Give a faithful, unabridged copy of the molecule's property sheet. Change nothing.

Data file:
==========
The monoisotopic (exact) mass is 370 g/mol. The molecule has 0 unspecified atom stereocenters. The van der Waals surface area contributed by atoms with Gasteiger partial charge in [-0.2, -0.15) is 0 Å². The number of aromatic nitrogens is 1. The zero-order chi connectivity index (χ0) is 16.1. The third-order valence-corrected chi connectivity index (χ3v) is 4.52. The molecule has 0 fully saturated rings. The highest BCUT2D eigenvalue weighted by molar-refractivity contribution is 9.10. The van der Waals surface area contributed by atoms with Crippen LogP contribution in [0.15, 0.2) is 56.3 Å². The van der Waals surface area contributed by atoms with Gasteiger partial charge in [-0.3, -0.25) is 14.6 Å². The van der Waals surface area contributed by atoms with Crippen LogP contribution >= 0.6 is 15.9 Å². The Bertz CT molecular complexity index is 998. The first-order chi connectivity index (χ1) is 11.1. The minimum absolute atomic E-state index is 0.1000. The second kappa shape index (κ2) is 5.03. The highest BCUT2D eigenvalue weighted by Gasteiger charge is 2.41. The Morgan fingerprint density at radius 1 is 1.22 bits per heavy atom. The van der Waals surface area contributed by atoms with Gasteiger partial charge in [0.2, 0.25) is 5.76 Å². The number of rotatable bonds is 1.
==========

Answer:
The monoisotopic (exact) mass is 370 g/mol. The molecule has 0 unspecified atom stereocenters. The van der Waals surface area contributed by atoms with Gasteiger partial charge in [-0.2, -0.15) is 0 Å². The number of aromatic nitrogens is 1. The zero-order chi connectivity index (χ0) is 16.1. The third-order valence-corrected chi connectivity index (χ3v) is 4.52. The molecule has 0 fully saturated rings. The highest BCUT2D eigenvalue weighted by molar-refractivity contribution is 9.10. The van der Waals surface area contributed by atoms with Crippen LogP contribution in [0.15, 0.2) is 56.3 Å². The van der Waals surface area contributed by atoms with Gasteiger partial charge in [-0.3, -0.25) is 14.6 Å². The van der Waals surface area contributed by atoms with Crippen LogP contribution >= 0.6 is 15.9 Å². The Bertz CT molecular complexity index is 998. The first-order chi connectivity index (χ1) is 11.1. The minimum absolute atomic E-state index is 0.1000. The second kappa shape index (κ2) is 5.03. The highest BCUT2D eigenvalue weighted by Gasteiger charge is 2.41. The Morgan fingerprint density at radius 1 is 1.22 bits per heavy atom. The van der Waals surface area contributed by atoms with Gasteiger partial charge in [0.2, 0.25) is 5.76 Å². The number of rotatable bonds is 1.